Evaluation of fuel efficiency improvements in the HDV sector from improved trailer and tire designs
Institute for Internal Combustion Engines and Thermodynamics, Graz University of Technology
Report on a study commissioned by the ICCT and the Verband der Automobilindustrie of fuel efficiency improvements in the heavy-duty vehicle sector from improved trailer and tire designs by application of a new test procedure developed for the European Commission Directorate-General for Climate Action.
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The ICCT and Verband der Automobilindustrie (VDA) commissioned the Institute for Internal Combustion Engines and Thermodynamics of the Graz University of Technology (TU Graz) to carry out tests of fuel efficiency improvements in the heavy-duty vehicle (HDV) sector from improved trailer and tire designs by application of a new test procedure developed for the European Commission Directorate-General for Climate Action (DG CLIMA).
Physical testing of vehicles on a closed track is a useful method for measuring drag forces resulting from air resistance and adhesion between the tires and the road surface. Two methods of assessing total drag were implemented: coastdown testing and constant-speed testing. To our knowledge, this project was the first time that coastdown and constant-speed tests with truck/trailer combinations were performed to investigate the repeatability and reproducibility of the two different test methods for determining tire rolling resistance and air drag resistance.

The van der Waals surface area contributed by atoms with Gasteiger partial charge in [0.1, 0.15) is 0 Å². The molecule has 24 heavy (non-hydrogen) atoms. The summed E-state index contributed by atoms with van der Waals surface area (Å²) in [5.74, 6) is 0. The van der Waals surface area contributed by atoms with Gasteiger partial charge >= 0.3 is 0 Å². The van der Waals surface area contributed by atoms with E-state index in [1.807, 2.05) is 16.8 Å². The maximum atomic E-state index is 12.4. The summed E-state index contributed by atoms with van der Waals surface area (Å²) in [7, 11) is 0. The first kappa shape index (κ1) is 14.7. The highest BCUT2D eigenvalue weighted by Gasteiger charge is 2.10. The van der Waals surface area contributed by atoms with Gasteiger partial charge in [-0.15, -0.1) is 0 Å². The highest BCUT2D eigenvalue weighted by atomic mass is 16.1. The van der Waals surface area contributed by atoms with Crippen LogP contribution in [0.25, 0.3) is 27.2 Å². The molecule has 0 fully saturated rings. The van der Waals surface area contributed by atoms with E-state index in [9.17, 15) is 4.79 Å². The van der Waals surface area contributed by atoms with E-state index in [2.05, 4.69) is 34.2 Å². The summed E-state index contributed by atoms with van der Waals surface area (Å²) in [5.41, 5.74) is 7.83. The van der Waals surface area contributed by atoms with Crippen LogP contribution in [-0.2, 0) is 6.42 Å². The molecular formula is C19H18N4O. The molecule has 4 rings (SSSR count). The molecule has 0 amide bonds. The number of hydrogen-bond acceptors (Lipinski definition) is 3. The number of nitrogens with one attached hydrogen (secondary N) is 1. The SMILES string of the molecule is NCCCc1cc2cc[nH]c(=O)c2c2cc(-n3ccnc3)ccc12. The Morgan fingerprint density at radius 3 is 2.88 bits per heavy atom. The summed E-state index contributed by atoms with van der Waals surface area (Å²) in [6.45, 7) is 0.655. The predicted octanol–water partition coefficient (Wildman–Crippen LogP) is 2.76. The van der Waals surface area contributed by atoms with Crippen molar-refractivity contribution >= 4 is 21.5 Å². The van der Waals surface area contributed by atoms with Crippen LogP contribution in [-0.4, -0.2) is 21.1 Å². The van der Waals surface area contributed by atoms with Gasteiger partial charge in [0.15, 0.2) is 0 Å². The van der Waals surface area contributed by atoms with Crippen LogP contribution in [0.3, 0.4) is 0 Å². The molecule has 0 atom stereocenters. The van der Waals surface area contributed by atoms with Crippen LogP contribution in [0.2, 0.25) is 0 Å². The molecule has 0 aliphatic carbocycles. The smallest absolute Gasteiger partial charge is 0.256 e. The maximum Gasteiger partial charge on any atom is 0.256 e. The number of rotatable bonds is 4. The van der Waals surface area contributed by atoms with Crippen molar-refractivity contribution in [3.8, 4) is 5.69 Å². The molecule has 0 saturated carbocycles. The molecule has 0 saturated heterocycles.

There are inherent difficulties in track testing, such as ambient wind speed, road-surface conditions, and determining the appropriate setup for data-measurement devices. Despite these methodological challenges, the testing project shows that there are quantifiable benefits of optimizing trailers for fuel-efficiency performance. Overall, the test results give evidence that employing low rolling resistance tires, aerodynamic side fairings, and weight reduction can lower fuel consumption on the order 4% to 10%, depending on the test method and ambient conditions. Variability in the results suggests that further refinement of the test procedures for both constant-speed and coastdown testing is required before either method can be used to determine aerodynamic or rolling resistance drag coefficients for use in a GHG simulation model that would be used for certification or type approval.